The Castros still bear intense antipathy towards Washington and its machinations but an American president has now gone walkabout on the streets of Havana. As relations between the two nations start to normalise some fine duty free cigars are undoubtedly on their way to the White House in diplomatic bags.

  • A version of this article appeared in The Conversation last April.

Stop the world – I want to get off

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Donald Trump: Only in America could you attack the elite by voting for a billionaire

One of my favourite sayings is the observation that ‘it doesn’t matter who wins the election, the government always gets in’. The history of democracy is one of constant disappointment that votes for change at the ballot box result in more of the same once people get into power.

The classic example of modern times is the election of New Labour in 1997. Tony Blair swept to power on a tide of enthusiasm, and left office mired in scandal. Whatever his achievements in Ireland he will never shake off his association with a discredited American president and the shameful war in Iraq.

People here have seen precious little benefit from the shift to devolved powers. Chameleon like, the civil service has adapted to its new masters; while on the ground there is little evidence of a step-change in the quality of education, the delivery of an effective health system, or the establishment of an economy capable of addressing poverty and disadvantage.

Frustration with politics is showing itself across the globe. For now, the anti-establishment candidates for the US Presidency are in the ascendant. Donald Trump, the multi-billionaire, swept to victory in the New Hampshire Primary. On the Democrat side, Hillary Clinton – former first lady and US secretary of state – had her progress to the White House checked by Democratic Socialist Bernie Sanders.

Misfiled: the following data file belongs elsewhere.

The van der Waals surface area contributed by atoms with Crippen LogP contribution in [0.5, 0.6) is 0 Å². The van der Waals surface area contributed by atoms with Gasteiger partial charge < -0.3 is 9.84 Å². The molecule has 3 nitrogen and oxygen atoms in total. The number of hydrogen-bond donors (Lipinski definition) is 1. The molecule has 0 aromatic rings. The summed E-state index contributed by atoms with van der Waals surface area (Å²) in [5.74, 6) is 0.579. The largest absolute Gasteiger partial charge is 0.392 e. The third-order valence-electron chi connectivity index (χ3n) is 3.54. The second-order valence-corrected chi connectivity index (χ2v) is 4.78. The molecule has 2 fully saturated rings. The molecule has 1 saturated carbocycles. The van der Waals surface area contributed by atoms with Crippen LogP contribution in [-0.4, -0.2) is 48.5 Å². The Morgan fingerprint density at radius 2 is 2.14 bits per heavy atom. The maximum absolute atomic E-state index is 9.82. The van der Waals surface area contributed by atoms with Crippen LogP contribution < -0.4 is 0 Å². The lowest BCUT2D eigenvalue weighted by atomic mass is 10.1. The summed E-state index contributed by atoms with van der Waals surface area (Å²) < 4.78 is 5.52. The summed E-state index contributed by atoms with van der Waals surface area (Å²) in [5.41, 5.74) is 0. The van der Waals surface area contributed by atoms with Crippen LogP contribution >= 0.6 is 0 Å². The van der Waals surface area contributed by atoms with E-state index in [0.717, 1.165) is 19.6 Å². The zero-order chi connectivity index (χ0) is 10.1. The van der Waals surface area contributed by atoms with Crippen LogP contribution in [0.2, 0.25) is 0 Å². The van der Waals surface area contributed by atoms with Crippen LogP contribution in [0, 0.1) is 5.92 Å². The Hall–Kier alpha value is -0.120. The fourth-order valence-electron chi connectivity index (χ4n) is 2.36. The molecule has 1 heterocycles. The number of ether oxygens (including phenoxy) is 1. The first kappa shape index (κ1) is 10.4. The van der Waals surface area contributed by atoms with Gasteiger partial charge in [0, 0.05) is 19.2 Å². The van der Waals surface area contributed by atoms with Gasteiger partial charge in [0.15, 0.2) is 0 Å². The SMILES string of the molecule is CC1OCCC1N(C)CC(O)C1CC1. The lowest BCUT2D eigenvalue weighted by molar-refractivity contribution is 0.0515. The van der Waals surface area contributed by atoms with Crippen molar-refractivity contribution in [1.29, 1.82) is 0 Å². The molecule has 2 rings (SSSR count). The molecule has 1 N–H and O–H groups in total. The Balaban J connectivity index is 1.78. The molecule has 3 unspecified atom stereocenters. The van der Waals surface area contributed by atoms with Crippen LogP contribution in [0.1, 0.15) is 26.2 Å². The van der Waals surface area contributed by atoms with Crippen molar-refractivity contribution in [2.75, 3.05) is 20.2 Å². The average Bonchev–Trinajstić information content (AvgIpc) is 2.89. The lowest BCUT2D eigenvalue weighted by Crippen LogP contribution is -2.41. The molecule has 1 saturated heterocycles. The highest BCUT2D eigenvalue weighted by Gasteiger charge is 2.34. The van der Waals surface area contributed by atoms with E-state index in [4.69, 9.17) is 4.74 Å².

Socialist is a trigger word in a United States that has never really got over McCarthyism. Although Sanders is not a socialist in terms we would know – he’d sit comfortably with the centre left here – his success is a kick in the teeth for the establishment.

In the United Kingdom austerity, and a sense of injustice that the bankers got away with the scandals that brought it about, has also fuelled the anti-establishment vote. UKIP’s jingoistic populism generated some four million votes at the last general election. Labour, still toxic after Blair and Brown, failed to break the Tory grip on power. But the subsequent election of Jeremy Corbyn as leader – with the attendant surge in Labour membership – is another challenge to the status quo.

The chattering classes like to joke about the prospects of a Trump presidency and a Corbyn premiership. But more worrying is the prospect of Trump in the White House and Cameron in Number 10. As Bush-Blair demonstrated, British prime ministers need a close association with the United States to maintain their prestige.

Corbyn has yet to prove he has the capacity to reach beyond his core support. If he does, and that requires an enormous stretch of the imagination, he has the spectre of Alexis Tsipras to contend with. Elected by the Greeks on a massive anti-austerity vote, he has had to kow-tow to Greek’s international bankers and implement the very austerity he was elected to overturn.

If my “the government always gets in” theory holds water, it should not matter if Trump wins through. There should be enough checks and balances in the system to limit any damage he might do. But there is always the exception that proves a rule. And Trump might well be it.

We are a long way from the final presidential showdown, and it is all too easy to over-emphasise the importance of a single primary campaign. President Trump is still a nightmare rather than a reality. But his current ascendancy – alongside that of Sanders, Corbyn, the SNP in Scotland, and the leftist Potemos movement in Spain, among others – is a clear signal that conventional politics is no longer fit for purpose.

It might seem perverse that Americans are turning to a multi-billionaire property developer to challenge the ‘elite’ in Washington, but that’s the crazy world we are living in today.

Democracy is a blunt instrument. Ordinary voters don’t have many ways to influence the decision-making process, and we only have the undivided attention of those who govern us every four or five years.

We are at a stage in human history when there is a real desire for change, and a recognition that we cannot go on the way we are going.

We put our faith in the market and in materialism. But it has fallen short.

Consumerism does not bring us happiness and is not sustainable. The earth’s resources are being depleted, wealth is increasingly in the hands of fewer and fewer people, the world is being torn apart by conflict – in Syria, Iraq, Afghanistan, Libya, Egypt… the list goes on.

We know from history what happens when politics fails. Nature abhors a vacuum, and totalitarianism flourishes. Stop the world! I want to get off.

  • A version of this article appeared in The Irish News on February 12 2016